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Classiscam threat expands to target leading platforms in Singapore
Thu, 11th Aug 2022
FYI, this story is more than a year old

Researchers at Group-IB have uncovered that Classiscam, a sophisticated scam-as-a-service operation, has expanded to Singapore.

The scam has been active since March 2022 and involves Classiscam fraudsters targeting users of one of the leading classified platforms in Singapore.

Scammers pose as legitimate buyers and approach sellers with the request to purchase goods from their listings, with the ultimate aim of stealing payment data.

Since Classiscams' appearance in Singapore, the Group-IB Digital Risk Protection (DRP) team has detected a total of 18 domains intended to target buyers on the local classified website, however, according to the team, this number is believed to be significantly higher.

The scam relies heavily on Telegram bots and chats to coordinate operations and create phishing and scam pages in seconds. Having originally appeared in Russia, the scheme migrated to Europe, the US and has now infiltrated the Asia Pacific.

The Group-IB Digital Risk Protection team says that in the past three years, they have successfully blocked close to 5,000 resources that were part of Classiscammers infrastructure.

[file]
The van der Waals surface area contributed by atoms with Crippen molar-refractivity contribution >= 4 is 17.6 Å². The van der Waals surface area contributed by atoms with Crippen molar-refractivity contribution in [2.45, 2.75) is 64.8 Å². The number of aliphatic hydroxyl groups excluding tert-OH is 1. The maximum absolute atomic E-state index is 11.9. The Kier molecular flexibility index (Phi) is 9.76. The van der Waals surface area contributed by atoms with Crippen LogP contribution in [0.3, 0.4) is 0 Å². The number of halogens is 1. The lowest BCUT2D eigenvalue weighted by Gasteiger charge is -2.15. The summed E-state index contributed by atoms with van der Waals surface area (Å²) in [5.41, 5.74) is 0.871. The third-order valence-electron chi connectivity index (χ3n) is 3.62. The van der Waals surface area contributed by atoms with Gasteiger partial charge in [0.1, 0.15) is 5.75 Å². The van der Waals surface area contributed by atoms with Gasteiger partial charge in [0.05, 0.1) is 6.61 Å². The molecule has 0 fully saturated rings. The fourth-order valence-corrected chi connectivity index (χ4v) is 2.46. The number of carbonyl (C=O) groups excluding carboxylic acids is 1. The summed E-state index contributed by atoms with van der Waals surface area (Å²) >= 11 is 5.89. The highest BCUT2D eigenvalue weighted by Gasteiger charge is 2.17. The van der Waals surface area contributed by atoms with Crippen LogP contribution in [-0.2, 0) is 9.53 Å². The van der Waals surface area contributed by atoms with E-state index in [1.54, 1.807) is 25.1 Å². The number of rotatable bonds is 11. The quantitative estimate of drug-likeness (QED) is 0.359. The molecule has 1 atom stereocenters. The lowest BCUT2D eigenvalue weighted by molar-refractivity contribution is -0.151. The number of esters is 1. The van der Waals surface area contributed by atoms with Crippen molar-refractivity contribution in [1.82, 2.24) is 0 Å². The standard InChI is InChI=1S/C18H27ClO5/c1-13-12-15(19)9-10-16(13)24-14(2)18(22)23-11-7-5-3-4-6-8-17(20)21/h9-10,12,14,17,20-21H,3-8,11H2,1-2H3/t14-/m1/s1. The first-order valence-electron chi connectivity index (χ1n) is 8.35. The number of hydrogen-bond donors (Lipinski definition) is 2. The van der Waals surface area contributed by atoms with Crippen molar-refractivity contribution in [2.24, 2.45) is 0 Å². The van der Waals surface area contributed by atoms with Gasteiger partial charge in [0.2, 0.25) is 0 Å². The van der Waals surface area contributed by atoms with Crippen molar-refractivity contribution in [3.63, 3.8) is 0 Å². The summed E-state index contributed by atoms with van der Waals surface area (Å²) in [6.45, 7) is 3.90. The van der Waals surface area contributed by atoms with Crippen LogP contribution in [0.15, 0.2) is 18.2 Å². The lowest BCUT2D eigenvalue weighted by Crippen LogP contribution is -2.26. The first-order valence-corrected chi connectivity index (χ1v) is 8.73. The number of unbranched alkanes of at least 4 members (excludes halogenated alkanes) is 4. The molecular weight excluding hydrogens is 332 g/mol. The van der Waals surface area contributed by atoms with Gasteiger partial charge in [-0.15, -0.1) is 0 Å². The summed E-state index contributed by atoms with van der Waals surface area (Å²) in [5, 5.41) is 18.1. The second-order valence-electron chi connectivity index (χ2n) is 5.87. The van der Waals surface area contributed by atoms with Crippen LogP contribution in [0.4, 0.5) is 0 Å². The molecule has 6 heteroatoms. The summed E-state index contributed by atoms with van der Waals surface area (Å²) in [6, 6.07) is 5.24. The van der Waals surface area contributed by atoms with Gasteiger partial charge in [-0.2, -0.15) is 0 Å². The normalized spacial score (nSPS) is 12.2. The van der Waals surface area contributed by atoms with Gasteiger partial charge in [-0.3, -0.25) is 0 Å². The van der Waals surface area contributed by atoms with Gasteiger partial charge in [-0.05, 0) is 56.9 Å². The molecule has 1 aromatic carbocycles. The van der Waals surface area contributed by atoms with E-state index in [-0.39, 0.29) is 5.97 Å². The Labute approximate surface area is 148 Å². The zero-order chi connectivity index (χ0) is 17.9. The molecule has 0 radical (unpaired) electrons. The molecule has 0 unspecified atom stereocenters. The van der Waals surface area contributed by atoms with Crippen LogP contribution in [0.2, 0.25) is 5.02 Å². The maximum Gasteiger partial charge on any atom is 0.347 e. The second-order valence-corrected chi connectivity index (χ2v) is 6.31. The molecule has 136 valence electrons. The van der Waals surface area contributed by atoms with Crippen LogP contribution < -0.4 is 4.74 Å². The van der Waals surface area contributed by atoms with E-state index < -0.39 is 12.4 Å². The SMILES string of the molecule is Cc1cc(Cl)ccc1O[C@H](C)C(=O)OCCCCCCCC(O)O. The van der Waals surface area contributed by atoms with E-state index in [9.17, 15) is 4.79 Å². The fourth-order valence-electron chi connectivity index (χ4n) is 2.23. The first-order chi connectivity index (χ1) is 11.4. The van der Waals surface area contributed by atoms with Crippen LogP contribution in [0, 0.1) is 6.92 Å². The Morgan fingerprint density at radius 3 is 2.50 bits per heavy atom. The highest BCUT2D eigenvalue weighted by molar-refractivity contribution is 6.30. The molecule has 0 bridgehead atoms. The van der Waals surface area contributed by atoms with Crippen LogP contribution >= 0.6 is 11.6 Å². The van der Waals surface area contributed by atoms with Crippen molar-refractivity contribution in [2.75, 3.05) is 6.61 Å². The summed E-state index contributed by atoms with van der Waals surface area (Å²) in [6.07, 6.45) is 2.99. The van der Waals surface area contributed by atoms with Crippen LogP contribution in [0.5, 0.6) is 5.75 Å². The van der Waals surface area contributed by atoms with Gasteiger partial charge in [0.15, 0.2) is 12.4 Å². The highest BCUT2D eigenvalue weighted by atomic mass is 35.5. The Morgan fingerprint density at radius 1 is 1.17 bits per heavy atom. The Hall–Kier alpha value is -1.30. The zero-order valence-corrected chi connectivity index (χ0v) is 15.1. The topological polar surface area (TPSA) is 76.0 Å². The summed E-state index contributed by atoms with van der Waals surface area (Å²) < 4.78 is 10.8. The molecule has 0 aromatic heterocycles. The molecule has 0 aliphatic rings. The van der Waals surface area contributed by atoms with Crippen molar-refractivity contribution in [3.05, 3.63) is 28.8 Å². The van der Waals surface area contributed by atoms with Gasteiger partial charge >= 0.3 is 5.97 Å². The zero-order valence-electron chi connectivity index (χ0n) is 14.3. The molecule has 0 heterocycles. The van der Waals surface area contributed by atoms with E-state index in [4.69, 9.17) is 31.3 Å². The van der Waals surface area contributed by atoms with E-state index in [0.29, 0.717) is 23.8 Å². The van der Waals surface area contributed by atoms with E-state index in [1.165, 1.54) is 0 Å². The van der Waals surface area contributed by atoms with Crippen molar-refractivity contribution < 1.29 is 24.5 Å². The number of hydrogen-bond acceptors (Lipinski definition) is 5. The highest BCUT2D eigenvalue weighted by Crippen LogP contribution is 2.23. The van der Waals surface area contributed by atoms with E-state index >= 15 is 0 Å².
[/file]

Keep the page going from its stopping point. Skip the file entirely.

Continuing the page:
The hierarchy of the Classiscam groups has been found to operate in a pyramid formation. A team of administrators is on top of the chain and responsible for recruiting new members, automating the creation of scam pages, registering new accounts, and providing assistance when the bank blocks the recipient's card or the transaction.

The administrator's share is about 20-30% of the stolen sum. Workers receive 70-80% of the stolen sum for communicating with victims and sending them phishing URLs. All details of deals made by workers (including the sum, payment number, and username) are displayed in a Telegram bot.

The latest domain intended to target Singaporeans was created in the second week of July, and Group-IB head of the digital risk protection team Ilia Rozhnov says although brief, they come with significant challenges.

"They do not live long by design," says Rozhnov. "To complicate the detection and takedown, the home page of the rogue domains always redirects to the official website of a local classified platform. Content on the fraudulent domains is available only by direct links, which are the subsections of these websites."

Rozhnov also says that although Classiscam's automation has added a significant degree of complexity, Group-IB has used special AI risk protection measures to help block and solve issues.

"Unlike the conventional scams, Classiscam is fully automated and could be widely distributed," he says.

"Scammers could create an inexhaustible list of links on the fly. In the past three years, we have successfully blocked close to 5,000 resources that were part of Classiscam infrastructure. It was only possible because we were able to identify and eliminate adversary infrastructures which produce resources to support Classiscams with the help of AI-driven digital risk protection, enriched with data on adversary infrastructure, techniques, tactics, and new fraud schemes."